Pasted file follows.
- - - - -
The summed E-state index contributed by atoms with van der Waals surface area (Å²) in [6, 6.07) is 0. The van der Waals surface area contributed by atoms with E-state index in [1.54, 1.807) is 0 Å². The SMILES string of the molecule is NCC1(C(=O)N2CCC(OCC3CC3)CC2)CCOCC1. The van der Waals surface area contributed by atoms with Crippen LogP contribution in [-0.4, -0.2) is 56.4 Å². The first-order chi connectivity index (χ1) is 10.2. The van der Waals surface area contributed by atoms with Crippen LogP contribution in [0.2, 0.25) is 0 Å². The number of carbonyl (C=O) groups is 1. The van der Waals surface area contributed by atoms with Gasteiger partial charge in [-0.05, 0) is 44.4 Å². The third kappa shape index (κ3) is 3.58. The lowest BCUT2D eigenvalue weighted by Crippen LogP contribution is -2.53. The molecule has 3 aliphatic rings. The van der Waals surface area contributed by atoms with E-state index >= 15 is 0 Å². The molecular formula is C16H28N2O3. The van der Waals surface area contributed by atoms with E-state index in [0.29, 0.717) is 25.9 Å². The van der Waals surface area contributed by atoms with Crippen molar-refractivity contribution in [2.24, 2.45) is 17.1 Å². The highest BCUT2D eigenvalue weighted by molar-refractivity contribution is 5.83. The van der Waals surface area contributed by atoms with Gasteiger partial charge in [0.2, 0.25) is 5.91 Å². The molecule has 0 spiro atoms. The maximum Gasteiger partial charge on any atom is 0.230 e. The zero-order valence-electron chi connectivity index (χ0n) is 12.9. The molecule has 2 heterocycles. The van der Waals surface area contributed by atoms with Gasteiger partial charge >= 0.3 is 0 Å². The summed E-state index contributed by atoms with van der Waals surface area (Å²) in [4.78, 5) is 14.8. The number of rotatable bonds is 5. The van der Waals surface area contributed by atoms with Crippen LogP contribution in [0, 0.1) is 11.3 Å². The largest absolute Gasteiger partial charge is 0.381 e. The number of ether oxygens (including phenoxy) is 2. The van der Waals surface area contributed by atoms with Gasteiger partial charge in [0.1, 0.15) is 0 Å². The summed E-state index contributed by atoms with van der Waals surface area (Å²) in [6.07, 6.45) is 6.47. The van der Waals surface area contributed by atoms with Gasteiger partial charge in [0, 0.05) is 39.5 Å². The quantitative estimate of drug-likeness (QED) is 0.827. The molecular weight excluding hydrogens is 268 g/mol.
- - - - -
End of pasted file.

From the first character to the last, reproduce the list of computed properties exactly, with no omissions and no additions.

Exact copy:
The summed E-state index contributed by atoms with van der Waals surface area (Å²) in [6, 6.07) is 0. The van der Waals surface area contributed by atoms with E-state index in [1.54, 1.807) is 0 Å². The SMILES string of the molecule is NCC1(C(=O)N2CCC(OCC3CC3)CC2)CCOCC1. The van der Waals surface area contributed by atoms with Crippen LogP contribution in [-0.4, -0.2) is 56.4 Å². The first-order chi connectivity index (χ1) is 10.2. The van der Waals surface area contributed by atoms with Crippen LogP contribution in [0.2, 0.25) is 0 Å². The number of carbonyl (C=O) groups is 1. The van der Waals surface area contributed by atoms with Gasteiger partial charge in [-0.05, 0) is 44.4 Å². The third kappa shape index (κ3) is 3.58. The lowest BCUT2D eigenvalue weighted by Crippen LogP contribution is -2.53. The molecule has 3 aliphatic rings. The van der Waals surface area contributed by atoms with E-state index >= 15 is 0 Å². The molecular formula is C16H28N2O3. The van der Waals surface area contributed by atoms with E-state index in [0.29, 0.717) is 25.9 Å². The van der Waals surface area contributed by atoms with Crippen molar-refractivity contribution in [2.24, 2.45) is 17.1 Å². The highest BCUT2D eigenvalue weighted by molar-refractivity contribution is 5.83. The van der Waals surface area contributed by atoms with Gasteiger partial charge in [0.2, 0.25) is 5.91 Å². The molecule has 0 spiro atoms. The maximum Gasteiger partial charge on any atom is 0.230 e. The zero-order valence-electron chi connectivity index (χ0n) is 12.9. The molecule has 2 heterocycles. The van der Waals surface area contributed by atoms with Gasteiger partial charge >= 0.3 is 0 Å². The summed E-state index contributed by atoms with van der Waals surface area (Å²) in [4.78, 5) is 14.8. The number of rotatable bonds is 5. The van der Waals surface area contributed by atoms with Crippen LogP contribution in [0, 0.1) is 11.3 Å². The largest absolute Gasteiger partial charge is 0.381 e. The number of ether oxygens (including phenoxy) is 2. The van der Waals surface area contributed by atoms with Gasteiger partial charge in [0.1, 0.15) is 0 Å². The summed E-state index contributed by atoms with van der Waals surface area (Å²) in [6.07, 6.45) is 6.47. The van der Waals surface area contributed by atoms with Gasteiger partial charge in [0, 0.05) is 39.5 Å². The quantitative estimate of drug-likeness (QED) is 0.827. The molecular weight excluding hydrogens is 268 g/mol.